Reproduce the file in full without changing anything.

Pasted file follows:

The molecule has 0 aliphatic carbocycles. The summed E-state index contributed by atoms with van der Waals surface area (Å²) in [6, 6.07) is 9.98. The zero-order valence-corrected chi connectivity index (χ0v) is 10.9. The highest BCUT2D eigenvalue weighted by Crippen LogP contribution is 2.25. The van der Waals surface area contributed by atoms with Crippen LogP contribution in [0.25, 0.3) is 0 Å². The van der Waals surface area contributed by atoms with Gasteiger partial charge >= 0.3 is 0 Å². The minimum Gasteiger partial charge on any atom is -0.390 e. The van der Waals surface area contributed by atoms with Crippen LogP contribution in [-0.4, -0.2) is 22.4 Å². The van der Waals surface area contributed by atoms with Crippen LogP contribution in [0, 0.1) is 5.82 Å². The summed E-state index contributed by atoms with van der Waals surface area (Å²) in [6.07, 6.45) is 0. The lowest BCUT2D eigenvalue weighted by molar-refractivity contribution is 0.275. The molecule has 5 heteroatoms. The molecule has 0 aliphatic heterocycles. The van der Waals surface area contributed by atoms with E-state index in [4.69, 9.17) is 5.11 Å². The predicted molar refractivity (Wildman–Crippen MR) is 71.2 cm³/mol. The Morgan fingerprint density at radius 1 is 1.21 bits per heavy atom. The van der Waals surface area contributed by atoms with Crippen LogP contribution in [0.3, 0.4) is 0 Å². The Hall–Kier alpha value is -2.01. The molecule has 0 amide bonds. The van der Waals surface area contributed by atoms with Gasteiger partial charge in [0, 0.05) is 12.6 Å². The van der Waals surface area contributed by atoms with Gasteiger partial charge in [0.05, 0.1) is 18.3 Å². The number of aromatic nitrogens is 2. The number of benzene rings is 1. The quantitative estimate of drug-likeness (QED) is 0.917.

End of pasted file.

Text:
The molecule has 0 aliphatic carbocycles. The summed E-state index contributed by atoms with van der Waals surface area (Å²) in [6, 6.07) is 9.98. The zero-order valence-corrected chi connectivity index (χ0v) is 10.9. The highest BCUT2D eigenvalue weighted by Crippen LogP contribution is 2.25. The van der Waals surface area contributed by atoms with Crippen LogP contribution in [0.25, 0.3) is 0 Å². The van der Waals surface area contributed by atoms with Gasteiger partial charge >= 0.3 is 0 Å². The minimum Gasteiger partial charge on any atom is -0.390 e. The van der Waals surface area contributed by atoms with Crippen LogP contribution in [-0.4, -0.2) is 22.4 Å². The van der Waals surface area contributed by atoms with Crippen LogP contribution in [0, 0.1) is 5.82 Å². The summed E-state index contributed by atoms with van der Waals surface area (Å²) in [6.07, 6.45) is 0. The lowest BCUT2D eigenvalue weighted by molar-refractivity contribution is 0.275. The molecule has 5 heteroatoms. The molecule has 0 aliphatic heterocycles. The van der Waals surface area contributed by atoms with E-state index in [4.69, 9.17) is 5.11 Å². The predicted molar refractivity (Wildman–Crippen MR) is 71.2 cm³/mol. The Morgan fingerprint density at radius 1 is 1.21 bits per heavy atom. The van der Waals surface area contributed by atoms with Crippen LogP contribution in [0.3, 0.4) is 0 Å². The Hall–Kier alpha value is -2.01. The molecule has 0 amide bonds. The van der Waals surface area contributed by atoms with Gasteiger partial charge in [0, 0.05) is 12.6 Å². The van der Waals surface area contributed by atoms with Gasteiger partial charge in [0.05, 0.1) is 18.3 Å². The number of aromatic nitrogens is 2. The number of benzene rings is 1. The quantitative estimate of drug-likeness (QED) is 0.917.